Do you have a data quality problem?
A recent conversation about a large organisation highlighted an interesting question – How do you quickly and easily know that you have got a data quality problem?
Clearly, you may have a data manager/ data team who are stating that data quality is poor/declining etc. But are they just obsessive-compulsive types who want everything perfect?
Key symptoms to look out for:
- Excessive effort required and time spent collating weekly performance/sales/quality statistics
- Customers complaining staff do not know about previous transactions
- Some staff creating their own spreadsheet-based data stores (Data Anarchists)
- ‘Surprise’ service failures which, on review, were easily predictable and preventable if people had reviewed the data
- Staff maintaining their own data stores either because they do not trust the ‘official’ corporate systems or they have data that they believe is needed by the business, but don’t know what to do with it (Data Squirrels)
- Disagreements between staff and teams about organisational performance
- Multiple data warehouses and data lakes, but you still can’t get reliable performance figures
- The highly paid data science team spending >80% of their time preparing data for analysis
- Difficulty getting a ‘single view of the customer’ (or asset, product, service)
- A large proportion of business transformation/ software project budgets eaten up by data migration activities
- Repeated failure of data migration activities due to worse than expected data
- Uncertainty about where the master source of data is and how to update all other data stores when key data entities change
If you recognise more than a couple of these symptoms in your organisation, then you have almost certainly got data quality problems!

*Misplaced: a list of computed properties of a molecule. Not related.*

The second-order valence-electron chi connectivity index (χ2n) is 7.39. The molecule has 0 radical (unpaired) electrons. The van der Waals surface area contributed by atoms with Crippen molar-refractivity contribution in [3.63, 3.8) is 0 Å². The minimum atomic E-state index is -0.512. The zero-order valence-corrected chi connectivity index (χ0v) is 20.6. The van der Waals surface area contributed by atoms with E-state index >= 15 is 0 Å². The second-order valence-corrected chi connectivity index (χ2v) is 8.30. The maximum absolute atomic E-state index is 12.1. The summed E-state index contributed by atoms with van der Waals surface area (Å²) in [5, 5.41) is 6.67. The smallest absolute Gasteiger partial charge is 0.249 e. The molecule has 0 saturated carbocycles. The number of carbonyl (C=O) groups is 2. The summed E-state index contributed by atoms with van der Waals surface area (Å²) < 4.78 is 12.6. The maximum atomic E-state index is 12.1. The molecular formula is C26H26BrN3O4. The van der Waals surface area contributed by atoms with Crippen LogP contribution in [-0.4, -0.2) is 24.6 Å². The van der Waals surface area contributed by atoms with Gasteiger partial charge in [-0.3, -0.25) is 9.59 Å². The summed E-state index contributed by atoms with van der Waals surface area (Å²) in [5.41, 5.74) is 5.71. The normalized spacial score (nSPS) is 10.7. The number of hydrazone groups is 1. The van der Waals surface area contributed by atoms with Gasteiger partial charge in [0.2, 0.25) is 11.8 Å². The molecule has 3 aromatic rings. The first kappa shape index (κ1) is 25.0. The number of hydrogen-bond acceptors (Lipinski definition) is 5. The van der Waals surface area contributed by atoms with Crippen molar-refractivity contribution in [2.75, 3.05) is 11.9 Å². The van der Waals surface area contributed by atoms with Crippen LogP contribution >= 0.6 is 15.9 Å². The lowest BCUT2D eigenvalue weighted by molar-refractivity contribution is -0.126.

Perhaps you have operated for some time like this and don’t see the need to change anything – you believe that you are OK as you are. Well, in today’s highly competitive environment, your competitors will all be improving their quality, efficiency and profitability and probably gaining customers from you. How long will you survive with poor profits, efficiency and quality leading to a declining market share? See this blog post about the benefits of improving data quality
What can you do if you think you have data quality problems?
Two reasonable first steps are:
- Undertake some data profiling and data quality assessments of key data entities – this will help confirm the size and nature of your data quality issues
- Conduct a maturity assessment, such as the sort that we provide, to objectively understand your strengths and weaknesses relating to data quality
- Enroll in our online data quality training or discuss options with us for in-house training provision
These actions can put you on the path to improving your data quality and improving profitability, efficiency and quality as a result. Can you afford not taking action?